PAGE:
Eliza Wing Whittier was born in Wayne County, Michigan in 1822 and was educated in Massachusetts.  Known as a charming woman, with a lovable disposition, Eliza married a local merchant, Moses Whittier, when she was 19 and he was 29.  Moses was only married to Eliza for a few months before his death, leaving her a 19-year-old widow.  But Eliza’s quiet inner strength brought her to Hillsdale, in 1841, to live with her sister Harriett Wing Mitchell, wife of early Hillsdale developer, Charles T. Mitchell.  

In the 1840s, a woman was known by whom she married.  An unmarried woman was referred to in slang terms, and generally considered incapable of accomplishing anything on her own.  To this day, few people know of the accomplishments of Eliza Noble Wing Whittier.

 Harriet Wing Mitchell, Eliza and J.R. Sutton, who lived across McCollum Street from the Mitchells

Harriet Wing Mitchell, Eliza and J.R. Sutton, who lived across McCollum Street from the Mitchells

Eliza’s – and Harriett’s - father, Austin W. Wing, was instrumental in securing the tract now known as the upper peninsula of Michigan.  It appears Eliza had learned well from her father.  Once here, her organizational skills and financial abilities went to work to the advantage of the community.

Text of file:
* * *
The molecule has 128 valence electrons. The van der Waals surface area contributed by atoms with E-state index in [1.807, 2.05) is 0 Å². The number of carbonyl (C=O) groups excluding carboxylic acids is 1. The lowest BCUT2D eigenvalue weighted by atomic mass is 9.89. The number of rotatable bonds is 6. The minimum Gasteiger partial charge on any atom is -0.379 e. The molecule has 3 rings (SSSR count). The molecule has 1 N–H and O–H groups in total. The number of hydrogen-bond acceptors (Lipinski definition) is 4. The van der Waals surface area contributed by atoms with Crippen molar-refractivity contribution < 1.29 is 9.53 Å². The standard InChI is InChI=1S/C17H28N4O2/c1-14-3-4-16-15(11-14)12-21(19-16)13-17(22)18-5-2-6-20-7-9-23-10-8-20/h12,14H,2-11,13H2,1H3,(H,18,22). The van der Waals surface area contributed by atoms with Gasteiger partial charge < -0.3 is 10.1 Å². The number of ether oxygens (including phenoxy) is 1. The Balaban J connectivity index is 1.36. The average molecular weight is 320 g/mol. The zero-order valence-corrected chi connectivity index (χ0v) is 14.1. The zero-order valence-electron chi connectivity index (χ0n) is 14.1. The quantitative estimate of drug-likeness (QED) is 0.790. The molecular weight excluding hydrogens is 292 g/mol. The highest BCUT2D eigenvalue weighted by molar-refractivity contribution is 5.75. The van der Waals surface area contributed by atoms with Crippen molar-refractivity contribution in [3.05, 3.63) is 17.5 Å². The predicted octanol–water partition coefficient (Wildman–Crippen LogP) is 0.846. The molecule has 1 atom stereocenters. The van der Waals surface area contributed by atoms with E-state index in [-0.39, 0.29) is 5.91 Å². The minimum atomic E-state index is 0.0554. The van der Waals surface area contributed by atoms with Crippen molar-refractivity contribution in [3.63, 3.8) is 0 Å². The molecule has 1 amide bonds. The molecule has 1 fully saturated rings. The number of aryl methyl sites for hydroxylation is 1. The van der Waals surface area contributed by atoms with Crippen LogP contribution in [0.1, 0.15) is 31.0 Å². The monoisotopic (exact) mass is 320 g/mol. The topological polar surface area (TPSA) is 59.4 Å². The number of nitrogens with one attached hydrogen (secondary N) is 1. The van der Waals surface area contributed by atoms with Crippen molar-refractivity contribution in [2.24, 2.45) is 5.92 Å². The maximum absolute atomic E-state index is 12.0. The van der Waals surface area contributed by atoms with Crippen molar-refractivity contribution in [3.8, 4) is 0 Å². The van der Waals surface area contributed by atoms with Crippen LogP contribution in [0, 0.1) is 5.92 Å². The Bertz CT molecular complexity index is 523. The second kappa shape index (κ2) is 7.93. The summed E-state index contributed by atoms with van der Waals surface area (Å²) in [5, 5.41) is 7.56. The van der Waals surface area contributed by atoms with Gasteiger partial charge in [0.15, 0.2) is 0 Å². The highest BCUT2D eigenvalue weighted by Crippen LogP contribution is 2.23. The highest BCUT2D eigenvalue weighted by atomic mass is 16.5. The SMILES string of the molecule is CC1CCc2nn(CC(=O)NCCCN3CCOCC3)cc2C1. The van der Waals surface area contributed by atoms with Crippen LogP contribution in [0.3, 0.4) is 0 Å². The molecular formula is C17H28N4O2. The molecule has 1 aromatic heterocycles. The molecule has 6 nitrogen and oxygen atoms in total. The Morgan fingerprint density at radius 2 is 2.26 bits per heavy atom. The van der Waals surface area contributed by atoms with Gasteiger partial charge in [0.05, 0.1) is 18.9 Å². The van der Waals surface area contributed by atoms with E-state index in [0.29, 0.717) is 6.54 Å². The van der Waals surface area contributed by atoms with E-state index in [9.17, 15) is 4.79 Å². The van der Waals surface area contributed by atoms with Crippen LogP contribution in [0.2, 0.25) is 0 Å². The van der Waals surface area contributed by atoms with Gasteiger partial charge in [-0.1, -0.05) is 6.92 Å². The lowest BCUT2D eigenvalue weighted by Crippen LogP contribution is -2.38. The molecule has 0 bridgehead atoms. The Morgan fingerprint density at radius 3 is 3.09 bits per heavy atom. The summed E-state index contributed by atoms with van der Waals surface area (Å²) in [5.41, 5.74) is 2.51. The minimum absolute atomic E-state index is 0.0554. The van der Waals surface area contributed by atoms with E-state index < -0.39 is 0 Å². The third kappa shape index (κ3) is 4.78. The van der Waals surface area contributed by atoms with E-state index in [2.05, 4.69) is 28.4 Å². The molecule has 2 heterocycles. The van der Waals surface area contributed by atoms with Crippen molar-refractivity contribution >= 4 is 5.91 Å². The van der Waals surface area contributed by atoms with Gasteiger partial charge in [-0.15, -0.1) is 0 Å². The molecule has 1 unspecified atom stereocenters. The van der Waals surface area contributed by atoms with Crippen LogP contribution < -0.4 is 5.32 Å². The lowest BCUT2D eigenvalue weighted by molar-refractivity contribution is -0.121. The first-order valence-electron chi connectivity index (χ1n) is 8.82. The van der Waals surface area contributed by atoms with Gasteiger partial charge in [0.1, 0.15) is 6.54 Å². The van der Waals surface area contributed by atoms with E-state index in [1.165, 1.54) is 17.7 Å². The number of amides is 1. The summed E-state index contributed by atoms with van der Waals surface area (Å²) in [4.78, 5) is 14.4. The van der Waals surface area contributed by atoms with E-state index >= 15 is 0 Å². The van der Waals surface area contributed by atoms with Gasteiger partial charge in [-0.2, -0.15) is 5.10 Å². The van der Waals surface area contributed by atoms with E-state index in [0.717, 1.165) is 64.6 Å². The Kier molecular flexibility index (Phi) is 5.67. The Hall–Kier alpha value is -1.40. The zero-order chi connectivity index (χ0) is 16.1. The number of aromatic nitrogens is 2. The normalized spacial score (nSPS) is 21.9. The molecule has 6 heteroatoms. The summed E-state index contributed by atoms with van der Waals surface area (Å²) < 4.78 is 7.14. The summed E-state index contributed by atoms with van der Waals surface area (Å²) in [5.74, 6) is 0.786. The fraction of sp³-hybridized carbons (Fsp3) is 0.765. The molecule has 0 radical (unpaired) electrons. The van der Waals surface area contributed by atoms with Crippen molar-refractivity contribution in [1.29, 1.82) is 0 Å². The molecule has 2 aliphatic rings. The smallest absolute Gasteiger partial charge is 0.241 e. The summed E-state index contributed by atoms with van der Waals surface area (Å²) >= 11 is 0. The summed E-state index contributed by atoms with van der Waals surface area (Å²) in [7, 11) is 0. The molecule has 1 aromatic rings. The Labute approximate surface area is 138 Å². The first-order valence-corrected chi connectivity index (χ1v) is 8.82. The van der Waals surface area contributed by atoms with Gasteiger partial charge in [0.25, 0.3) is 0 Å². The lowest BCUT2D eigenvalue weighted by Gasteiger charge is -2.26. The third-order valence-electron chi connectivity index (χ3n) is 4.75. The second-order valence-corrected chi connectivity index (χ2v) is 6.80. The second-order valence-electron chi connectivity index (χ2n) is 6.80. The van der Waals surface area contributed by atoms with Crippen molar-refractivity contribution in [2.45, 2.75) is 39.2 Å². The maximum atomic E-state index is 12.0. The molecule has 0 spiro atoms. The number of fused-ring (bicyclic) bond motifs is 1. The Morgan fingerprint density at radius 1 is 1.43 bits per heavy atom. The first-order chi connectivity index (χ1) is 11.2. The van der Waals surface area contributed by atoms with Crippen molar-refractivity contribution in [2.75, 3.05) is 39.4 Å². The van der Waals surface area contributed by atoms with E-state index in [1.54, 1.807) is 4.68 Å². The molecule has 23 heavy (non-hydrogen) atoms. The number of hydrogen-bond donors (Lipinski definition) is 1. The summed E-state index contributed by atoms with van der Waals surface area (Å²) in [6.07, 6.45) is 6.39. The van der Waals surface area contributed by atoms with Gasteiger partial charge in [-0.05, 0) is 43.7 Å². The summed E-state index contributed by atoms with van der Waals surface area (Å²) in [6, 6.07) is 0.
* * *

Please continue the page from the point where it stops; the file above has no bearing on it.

The Mitchell home on the corner of Manning and McCollum streets

The Mitchell home on the corner of Manning and McCollum streets

During the Civil War, Eliza was treasurer of the local Soldier’s Aid Society, and one of the founding members of the Ladies’ Library Association, for a number of years donating her services as Librarian for that organization.  One can’t help but think she must have had some influence over her brother-in-law’s willing of his home to the City, to become the Mitchell Public Library.

Following the War, Eliza became Treasurer of the Ladies’ Oak Grove Cemetery Association, when the cemetery had become “a disgrace to our community.”  She continued as treasurer during the era of fund raisers held to raise money for the upkeep of the cemetery and the building of the stone archway over the original entrance.  

Mrs. Whittier was also instrumental in establishing the Women’s Missionary Society of the Hillsdale Presbyterian Church, which for many years was referred to as the Eliza Noble Whittier Missionary Society.  Eliza was also appointed in 1879, by the Hillsdale College Board of Trustees, to an advisory board of six “ladies” to act in conjunction with the “Ladies Principal” in the management of the “Ladies Department.”

And why wasn’t Mrs. Whittier, an active member of our community for 60 years remembered in the early annals of Hillsdale history?  Sadly, volunteers, particularly women were seldom acknowledged in early local histories.  The 1879 History of Hillsdale County mentioned the improvements of the Oak Grove Cemetery following the Civil War, and that the archway was built during the time Dr. Underwood was mayor, but never mentioned those who raised the funds and did the majority of the improvement work.  

May the stone monument dedicated in the spring of 2017, built using some of the original archway stones be a continued reminder of Eliza Noble Wing Whittier, a perfect example of the Ladies of the Oak Grove Cemetery Association, whose quiet work made Hillsdale a better place to live!  

Carol A. Lackey